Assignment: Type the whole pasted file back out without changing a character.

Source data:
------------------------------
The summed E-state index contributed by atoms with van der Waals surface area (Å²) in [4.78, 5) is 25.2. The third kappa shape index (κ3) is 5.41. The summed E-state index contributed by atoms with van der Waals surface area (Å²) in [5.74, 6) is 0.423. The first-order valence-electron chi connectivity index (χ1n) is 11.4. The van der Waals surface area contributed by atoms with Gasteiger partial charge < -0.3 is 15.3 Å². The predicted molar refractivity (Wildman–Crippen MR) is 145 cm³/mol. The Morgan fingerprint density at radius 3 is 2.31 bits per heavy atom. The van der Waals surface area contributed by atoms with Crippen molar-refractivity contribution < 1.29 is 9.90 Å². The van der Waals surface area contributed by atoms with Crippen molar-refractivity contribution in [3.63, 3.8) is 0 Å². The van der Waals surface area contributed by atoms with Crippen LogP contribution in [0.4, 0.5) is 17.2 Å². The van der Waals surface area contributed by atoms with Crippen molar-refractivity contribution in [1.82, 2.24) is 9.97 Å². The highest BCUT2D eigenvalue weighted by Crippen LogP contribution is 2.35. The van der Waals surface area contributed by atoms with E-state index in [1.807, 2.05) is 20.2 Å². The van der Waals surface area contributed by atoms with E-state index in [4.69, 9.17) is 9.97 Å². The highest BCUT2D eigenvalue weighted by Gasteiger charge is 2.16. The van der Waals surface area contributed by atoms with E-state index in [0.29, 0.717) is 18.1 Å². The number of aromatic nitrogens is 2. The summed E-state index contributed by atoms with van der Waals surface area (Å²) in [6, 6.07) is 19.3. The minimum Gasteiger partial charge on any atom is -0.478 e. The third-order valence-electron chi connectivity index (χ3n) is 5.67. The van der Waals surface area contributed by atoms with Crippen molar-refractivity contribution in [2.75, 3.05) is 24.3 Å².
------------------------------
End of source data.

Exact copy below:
The summed E-state index contributed by atoms with van der Waals surface area (Å²) in [4.78, 5) is 25.2. The third kappa shape index (κ3) is 5.41. The summed E-state index contributed by atoms with van der Waals surface area (Å²) in [5.74, 6) is 0.423. The first-order valence-electron chi connectivity index (χ1n) is 11.4. The van der Waals surface area contributed by atoms with Gasteiger partial charge < -0.3 is 15.3 Å². The predicted molar refractivity (Wildman–Crippen MR) is 145 cm³/mol. The Morgan fingerprint density at radius 3 is 2.31 bits per heavy atom. The van der Waals surface area contributed by atoms with Crippen molar-refractivity contribution < 1.29 is 9.90 Å². The van der Waals surface area contributed by atoms with Crippen molar-refractivity contribution in [3.63, 3.8) is 0 Å². The van der Waals surface area contributed by atoms with Crippen LogP contribution in [0.4, 0.5) is 17.2 Å². The van der Waals surface area contributed by atoms with Crippen molar-refractivity contribution in [1.82, 2.24) is 9.97 Å². The highest BCUT2D eigenvalue weighted by Crippen LogP contribution is 2.35. The van der Waals surface area contributed by atoms with E-state index in [1.807, 2.05) is 20.2 Å². The van der Waals surface area contributed by atoms with E-state index in [4.69, 9.17) is 9.97 Å². The highest BCUT2D eigenvalue weighted by Gasteiger charge is 2.16. The van der Waals surface area contributed by atoms with E-state index in [0.29, 0.717) is 18.1 Å². The number of aromatic nitrogens is 2. The summed E-state index contributed by atoms with van der Waals surface area (Å²) in [6, 6.07) is 19.3. The minimum Gasteiger partial charge on any atom is -0.478 e. The third-order valence-electron chi connectivity index (χ3n) is 5.67. The van der Waals surface area contributed by atoms with Crippen molar-refractivity contribution in [2.75, 3.05) is 24.3 Å².